• Milk teeth–puppy teeth
  • Moving close–when viewed from the rear or front, the legs move toward the centerline of the body while gaiting
  • Moving straight–describes a dog with little reach and drive in gaiting
  • Muzzle–foreface; head in front of the eyes 

N

O

  • Occiput–point of the skull bone, back of head
  • Open Bay–a field trial event where one dog or a pair are in arena with a wild hog for which to demonstrate it’s style and ability to work and control said hog. An open trial is available to any breed of dog and cash prizes are rewarded. Often referred to a “money bay”
  • OFA–Orthopedic Foundation for Animals
  • OFA Certified– a dog’s hips have been x-rayed for hip dysplasia, a very common and debilitating genetic disease. also referred to as Hip Certified
  • Out at elbows–elbows turn outward, away from body, at a natural stance
  • Overdone–refers to a dog whose angulation is extreme; too much
  • Overhang–a heavily pronounced brow
  • Overreaching–a gaiting fault in which the rear legs must reach to one side or another to avoid clipping
  • Overshot–an overbite; upper incisors project beyond the lower ones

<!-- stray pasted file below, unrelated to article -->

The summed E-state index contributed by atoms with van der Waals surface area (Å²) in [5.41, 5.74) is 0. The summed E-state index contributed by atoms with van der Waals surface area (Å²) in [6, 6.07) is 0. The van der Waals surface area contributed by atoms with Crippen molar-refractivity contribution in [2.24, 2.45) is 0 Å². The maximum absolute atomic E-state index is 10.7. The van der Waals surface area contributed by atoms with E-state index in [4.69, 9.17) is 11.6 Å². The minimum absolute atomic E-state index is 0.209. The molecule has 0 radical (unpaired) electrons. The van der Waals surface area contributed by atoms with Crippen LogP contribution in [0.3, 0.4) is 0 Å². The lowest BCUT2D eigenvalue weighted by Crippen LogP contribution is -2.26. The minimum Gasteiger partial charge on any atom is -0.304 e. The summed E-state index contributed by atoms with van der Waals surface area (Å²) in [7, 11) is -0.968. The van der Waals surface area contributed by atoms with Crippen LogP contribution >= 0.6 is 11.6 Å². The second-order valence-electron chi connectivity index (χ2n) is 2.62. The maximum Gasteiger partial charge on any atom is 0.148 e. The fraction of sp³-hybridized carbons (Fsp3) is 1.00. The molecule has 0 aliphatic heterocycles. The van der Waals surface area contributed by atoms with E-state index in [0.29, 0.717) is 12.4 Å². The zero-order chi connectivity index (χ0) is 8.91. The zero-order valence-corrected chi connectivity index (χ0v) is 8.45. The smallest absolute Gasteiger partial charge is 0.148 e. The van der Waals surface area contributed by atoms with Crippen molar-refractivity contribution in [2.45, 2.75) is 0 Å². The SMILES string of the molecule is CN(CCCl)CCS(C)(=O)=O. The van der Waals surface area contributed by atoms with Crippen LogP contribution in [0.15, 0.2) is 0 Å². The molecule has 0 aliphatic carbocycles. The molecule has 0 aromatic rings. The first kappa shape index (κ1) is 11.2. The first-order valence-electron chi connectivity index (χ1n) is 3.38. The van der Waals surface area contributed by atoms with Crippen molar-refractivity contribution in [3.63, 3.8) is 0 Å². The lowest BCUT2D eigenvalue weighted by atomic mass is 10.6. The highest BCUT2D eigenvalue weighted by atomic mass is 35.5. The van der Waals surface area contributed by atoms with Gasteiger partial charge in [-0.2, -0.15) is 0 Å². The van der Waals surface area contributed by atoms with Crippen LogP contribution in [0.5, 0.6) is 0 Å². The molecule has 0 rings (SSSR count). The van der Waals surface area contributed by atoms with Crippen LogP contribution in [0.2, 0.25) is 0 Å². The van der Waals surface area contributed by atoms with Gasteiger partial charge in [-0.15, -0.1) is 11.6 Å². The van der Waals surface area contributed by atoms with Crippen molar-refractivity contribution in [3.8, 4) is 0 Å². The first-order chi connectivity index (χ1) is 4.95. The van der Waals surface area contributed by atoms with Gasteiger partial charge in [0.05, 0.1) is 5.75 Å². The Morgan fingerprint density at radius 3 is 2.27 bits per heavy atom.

P

  • Padding–a gaiting fault in which the front feet flip up and outward to avoid clipping with the rear
  • Paddling–caused by and east-west or in at the elbows front; front feet are slung stiffly outwards when gaiting
  • Pads–the thick leathery projections on the sole of the feet
  • Peak–see “occiput”
  • Pastern–region of the front leg between the carpus and the foot (the wrist)
  • Pelvis–hip bones
  • Pen dog–a dog that is used in competition open bays or sanctioned trial bays almost exclusively. More often than not the dog is not used for actual hunting (Comment: this is not good or bad, it’s just what these dogs are trained for)
  • Piebald– black and white or two other colors in patches.
  • Pigeon toed–feet (front or rear) pointing inwards, towards each other
  • Pig mouth–see “overshot”
  • Pincer bit–see “even bite”
  • Planes–referring to the head, the plane of the muzzle and the plane of the topskull
  • Planing–the comparison of the angles of the two planes of the head
  • Poke–neck carried low and outwards when gaiting
  • Popping hock–gaiting fault describing an accentuated lift of the hock portion just after full extension of the rear
  • Pounding–gaiting fault; front stride is shorter than the rear, front feet pound the ground in an ungainly manner
  • Pressuring–the act of baying too close and stressing the hog often enough to make it brake the set up.
  • Prick ear–an erect or upright ear
  • Puppyish–immature in overall conformation (i.e. no spring of ribs, or loose front action–typical traits of puppies)

Q

R

  • Racy–tall and of a lithe, slight build
  • Ragged–muscling appears rough and ragged, instead of smooth
  • Rangy–unproportionally tall, long, and of a lighter build than is desired
  • Rat tail–thick root covered in curly hair, tapering to a sharp point w/ little to no hair